I remember writing a letter to my dear friend away at college, telling her I had just read the most fantastic book The House on Mango Street. It made me want to learn Spanish. It gave me a feeling of understanding, just a little bit better, my neighbors and schoolmates who were first generation Americans, who lived in (at least) two languages. As a white, US-born reader raised in a multilingual neighborhood of immigrants, I was hungry for books that beckoned me toward deeper understanding. A door opened wide to the work of Sandra Cisneros, a gifted writer whose birthday we celebrate today, December 20.
The power in the story of The House on Mango Street has led to its adoption for teaching in numerous high schools and colleges. On several occasions it has been challenged as “unsuitable for age group,” and it was banned as part of a significant censorship case in Arizona in 2010. Under Arizona House Bill 2281, more than 80 other books were banned in the state’s public schools. The law was aimed at dismantling or undermining programs that taught Mexican-American cultural studies, and prohibited courses that “promote the overthrow of the government.” In other words, studying the Mexican-American experience was framed as un-American. After a significant public response, the ban was overturned in 2017.
In multiple interviews, Sandra Cisneros has spoken about the challenge of avoiding self-censorship when writing. “We censor ourselves before we can even think,” she said in the Houston Chronicle. How does she step around her inner censor? Through poetry–there is something miraculous and freeing in the form–and hard work. “I work deliberately to get out of my own way and to do this I have to ask for humility. And courage.”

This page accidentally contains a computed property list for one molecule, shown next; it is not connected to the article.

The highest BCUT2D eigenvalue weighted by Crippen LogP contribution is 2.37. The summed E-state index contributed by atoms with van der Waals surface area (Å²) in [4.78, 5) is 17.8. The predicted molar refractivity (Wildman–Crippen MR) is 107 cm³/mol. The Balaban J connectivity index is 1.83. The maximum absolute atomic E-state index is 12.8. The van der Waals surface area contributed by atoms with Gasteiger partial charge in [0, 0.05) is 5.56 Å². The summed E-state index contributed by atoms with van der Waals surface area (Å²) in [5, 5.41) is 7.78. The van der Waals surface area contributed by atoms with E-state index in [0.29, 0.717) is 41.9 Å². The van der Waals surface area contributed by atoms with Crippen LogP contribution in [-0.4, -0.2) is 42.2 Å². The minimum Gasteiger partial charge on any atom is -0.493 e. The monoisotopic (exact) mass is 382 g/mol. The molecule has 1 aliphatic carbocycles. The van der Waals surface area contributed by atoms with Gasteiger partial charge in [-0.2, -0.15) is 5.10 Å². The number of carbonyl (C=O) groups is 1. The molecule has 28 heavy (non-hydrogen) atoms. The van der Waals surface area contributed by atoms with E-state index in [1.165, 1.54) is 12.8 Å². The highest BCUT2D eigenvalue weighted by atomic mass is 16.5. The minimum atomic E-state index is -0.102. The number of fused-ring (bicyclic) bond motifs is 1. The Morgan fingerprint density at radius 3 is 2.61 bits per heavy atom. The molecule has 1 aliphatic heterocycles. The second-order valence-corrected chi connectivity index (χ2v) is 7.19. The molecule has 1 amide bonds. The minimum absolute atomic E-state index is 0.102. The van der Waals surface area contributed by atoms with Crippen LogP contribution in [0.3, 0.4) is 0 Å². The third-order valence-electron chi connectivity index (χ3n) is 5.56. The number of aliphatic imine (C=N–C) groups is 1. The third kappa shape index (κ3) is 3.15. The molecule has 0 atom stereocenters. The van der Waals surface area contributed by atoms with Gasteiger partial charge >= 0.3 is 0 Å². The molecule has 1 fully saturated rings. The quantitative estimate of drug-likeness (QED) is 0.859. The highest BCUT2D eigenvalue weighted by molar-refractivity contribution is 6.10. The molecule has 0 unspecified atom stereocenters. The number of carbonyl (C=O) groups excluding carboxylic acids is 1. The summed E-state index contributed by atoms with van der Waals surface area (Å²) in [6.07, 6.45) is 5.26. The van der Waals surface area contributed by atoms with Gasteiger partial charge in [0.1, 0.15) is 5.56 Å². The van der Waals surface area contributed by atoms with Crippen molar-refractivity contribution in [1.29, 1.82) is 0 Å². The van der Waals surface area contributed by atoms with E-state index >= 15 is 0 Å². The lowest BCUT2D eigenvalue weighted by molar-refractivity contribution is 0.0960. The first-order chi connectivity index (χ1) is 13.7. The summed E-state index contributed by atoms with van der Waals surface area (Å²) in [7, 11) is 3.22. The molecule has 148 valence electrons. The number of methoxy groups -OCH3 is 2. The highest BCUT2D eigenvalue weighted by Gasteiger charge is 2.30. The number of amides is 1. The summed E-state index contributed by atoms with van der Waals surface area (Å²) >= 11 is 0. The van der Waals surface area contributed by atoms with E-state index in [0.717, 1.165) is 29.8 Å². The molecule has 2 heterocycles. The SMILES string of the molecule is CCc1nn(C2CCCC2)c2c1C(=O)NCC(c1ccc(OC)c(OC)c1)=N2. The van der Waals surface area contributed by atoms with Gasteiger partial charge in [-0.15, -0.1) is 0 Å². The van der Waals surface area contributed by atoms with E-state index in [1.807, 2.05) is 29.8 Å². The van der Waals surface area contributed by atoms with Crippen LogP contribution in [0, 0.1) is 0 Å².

Sandra Cisneros actively supports social change in the communities where she lives, in both Mexico (her current home) and Texas, where she established two non-profit foundations. In 2017 she received an Art of Change fellowship from the Ford Foundation. For her project, she is interviewing people on both sides of the US-Mexico border, listening to voices who usually do not get to speak. Eloquently describing the need to help one another and be part of solutions in any way we can, Sandra Cisneros has said, “The world is a house on fire, and we know that address, and people we love are in that house.”
Her most recent publication, Puro Amor (2018), is a bilingual short story that she illustrated herself. The author of two full-length books of poetry, a children’s book, and other works, her artistic expression also includes performing with collaborators and designing textiles.
In her beautiful acceptance of the 2019 PEN/Nabokov Award for Achievement in International Literature, Sandra Cisneros shines a light on her passions and commitments:
Lisa M. Rand is a youth services librarian in southeastern Pennsylvania. She exercises her commitment to equity and access for everyone by serving on the Intellectual Freedom Committee of the Pennsylvania Library Association. Lisa has studied at Simmons University and Kent State University. Whenever possible she travels, visiting libraries and walking in the footsteps of favorite fictional characters.